On one of my visits to Kenya, I was told by my great friend, Jake Grieves-Cook, that the annual migration of the wildebeest was in danger of being restricted by development. Jake suggested that, along with a number of other people, I invest in the area with a view to expanding the protected area for the benefit of both the local community and wildlife alike.
I followed his advice and we opened our 12-tent safari camp, Mahali Mzuri, on the Olare Motorogi Conservancy in 2013.
Why the Olare Motorogi Conservancy?
The abundance of animal life in the Olare Motorogi Conservancy is quite simply jaw-dropping. I’ve been lucky enough to enjoy the glory of the animal kingdom at its most dramatic just half a mile from the camp. Operating within a conservancy means that we are able to better control the number of vehicles and guests. This means the conservancy is not crowded, which is better for the guests and for the wildlife.
We’re also able to ensure that our guides adhere to a strict code of conduct and thus more effectively manage the impact of tourism on the environment. Working with the conservancy has also enabled us to create our own relationships and friendships with the local communities.
And what about the greater picture of Kenya on the world stage?
In recent years, the brutal poaching of Africa’s iconic wildlife has reached crisis point – driven by the ease with which poachers are able to operate in far too many of Africa’s national parks and wildlife reserves.
Kenya has, however, demonstrated good leadership in reducing the supply of ivory and rhino horn by burning 105 tons of confiscated ivory, which is equivalent to the tusks of roughly 8,000 elephants. She has also incinerated one ton of rhino horn. This sent an unambiguous message to poachers and traffickers alike to the effect that Kenya is no longer prepared to tolerate this bloody global trade. I think President Kenyatta said it best when he said ‘ivory is worthless unless it is on our elephants’.
Richard Branson and Mahali Mzuri photos © Virgin Limited Edition
Friends with benefits: taking a ride with an oxpecker
It’s a common sight: a small bird with a bright red beak is taking a ride on a zebra. It might be perched on its neck or riding between its ears. The zebra doesn’t seem to mind and the bird seems to be having fun. With good reason.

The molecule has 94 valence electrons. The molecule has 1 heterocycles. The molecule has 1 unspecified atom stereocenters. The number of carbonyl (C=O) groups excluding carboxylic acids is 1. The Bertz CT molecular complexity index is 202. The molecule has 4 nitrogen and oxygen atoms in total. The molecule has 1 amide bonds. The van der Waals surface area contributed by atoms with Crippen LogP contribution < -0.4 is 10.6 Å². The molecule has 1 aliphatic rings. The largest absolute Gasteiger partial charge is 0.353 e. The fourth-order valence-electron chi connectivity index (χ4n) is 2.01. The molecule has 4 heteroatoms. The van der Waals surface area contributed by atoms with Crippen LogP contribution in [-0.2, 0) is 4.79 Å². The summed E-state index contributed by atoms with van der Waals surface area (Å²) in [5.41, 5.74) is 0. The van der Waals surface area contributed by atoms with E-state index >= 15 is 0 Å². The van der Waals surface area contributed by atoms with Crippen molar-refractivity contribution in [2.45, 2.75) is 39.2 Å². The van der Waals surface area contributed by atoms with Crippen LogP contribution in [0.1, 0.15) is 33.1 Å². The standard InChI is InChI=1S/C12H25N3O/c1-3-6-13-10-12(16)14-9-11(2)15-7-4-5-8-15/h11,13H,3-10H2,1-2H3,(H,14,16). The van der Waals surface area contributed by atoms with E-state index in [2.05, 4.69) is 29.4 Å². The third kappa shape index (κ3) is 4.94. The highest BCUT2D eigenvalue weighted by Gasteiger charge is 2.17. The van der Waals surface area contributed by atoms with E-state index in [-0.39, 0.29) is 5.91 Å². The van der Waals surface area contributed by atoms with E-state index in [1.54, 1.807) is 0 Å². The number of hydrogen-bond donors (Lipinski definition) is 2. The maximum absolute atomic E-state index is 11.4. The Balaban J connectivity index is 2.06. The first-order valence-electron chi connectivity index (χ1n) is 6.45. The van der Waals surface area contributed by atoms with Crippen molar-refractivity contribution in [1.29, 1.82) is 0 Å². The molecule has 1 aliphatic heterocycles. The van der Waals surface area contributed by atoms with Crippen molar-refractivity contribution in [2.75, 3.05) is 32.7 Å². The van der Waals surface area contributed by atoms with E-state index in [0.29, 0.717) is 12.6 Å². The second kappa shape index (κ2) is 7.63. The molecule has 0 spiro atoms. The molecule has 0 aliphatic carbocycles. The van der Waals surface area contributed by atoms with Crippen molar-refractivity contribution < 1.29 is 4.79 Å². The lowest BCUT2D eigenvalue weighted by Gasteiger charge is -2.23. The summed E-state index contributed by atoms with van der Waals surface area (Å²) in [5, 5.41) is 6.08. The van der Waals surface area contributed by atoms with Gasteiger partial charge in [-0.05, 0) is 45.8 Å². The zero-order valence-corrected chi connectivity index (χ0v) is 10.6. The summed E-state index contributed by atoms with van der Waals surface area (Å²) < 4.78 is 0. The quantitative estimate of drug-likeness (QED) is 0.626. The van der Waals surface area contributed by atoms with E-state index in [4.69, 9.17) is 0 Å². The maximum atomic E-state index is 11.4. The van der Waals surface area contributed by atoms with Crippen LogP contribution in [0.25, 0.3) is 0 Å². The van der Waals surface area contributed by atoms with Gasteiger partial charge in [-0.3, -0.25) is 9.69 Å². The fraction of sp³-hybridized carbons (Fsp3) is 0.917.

Bed and breakfast
The bird, which is an oxpecker, is not just hitching a lift; it’s having a free lunch. The main course might be ticks, the side-dishes might feature blood-sucking flies, fleas or lice. The starters will include earwax, saliva, eye mucous, sweat and blood.
The zebra is also providing accommodation – a safe place for an afternoon nap and a cosy spot in which to spend the night. Oxpeckers also like to mate while on the hoof and, when the young ones come, zebra fur makes the ideal nest-liner.
The oxpecker's early warning system
All of this suits the zebra just fine. Its average daily grooming time is drastically reduced. And, thanks to the services of a super-efficient parasite-killer, it can remain strong, healthy and attractive to potential mates. The oxpecker is also a professional when it comes to knowing exactly where to peck, which just happens to be behind the zebra’s ears – where it can’t reach – and where the parasites are at their thickest. Finally, should the zebra get into a fight, the oxpecker will clean the wound thus preventing both bacterial infection and blow-fly infestation. Fights, however, are discouraged by the oxpecker, which offers a world-class early-warning system. Perched high on the zebra’s neck, it surveys the bush for likely threats and, when it spots one, it shrieks, hisses and flies up into the air. It’s not subtle, but it works – especially with lions.
The oxpecker is built for the job
None of this happens by accident. The oxpecker, which comes in two varieties, the red-billed (Buphagus erythrorynchus) and the yellow-billed (Buphagus africanus) has been specially adapted for the job. Its bill is sharply pointed and can scissor its way through the zebra’s coat yanking out embedded parasites as it goes. It has short, jockey-like legs with sharp claws that enable it to remain in the saddle whatever the pace; and its short, stiff tail ensures perfect balance – even over jumps.
It is also relaxed when it comes to the choice of ride. Rhinos, kudus, giraffes, hippos and buffaloes are all acceptable. In fact recent research has revealed that groups of Tanzanian oxpeckers have taken to hanging upside down in the armpits of giraffe overnight.
The relationship between the oxpecker and its various hosts has always been referred to as mutualism because it was thought that the benefits to bird and beast were mutual. Lately, however, dark rumours have begun to circulate and the oxpecker is being accused of vampirism. It shouldn’t come as a surprise. The oxpecker’s official name, Buphagus, means 'eater of ox'.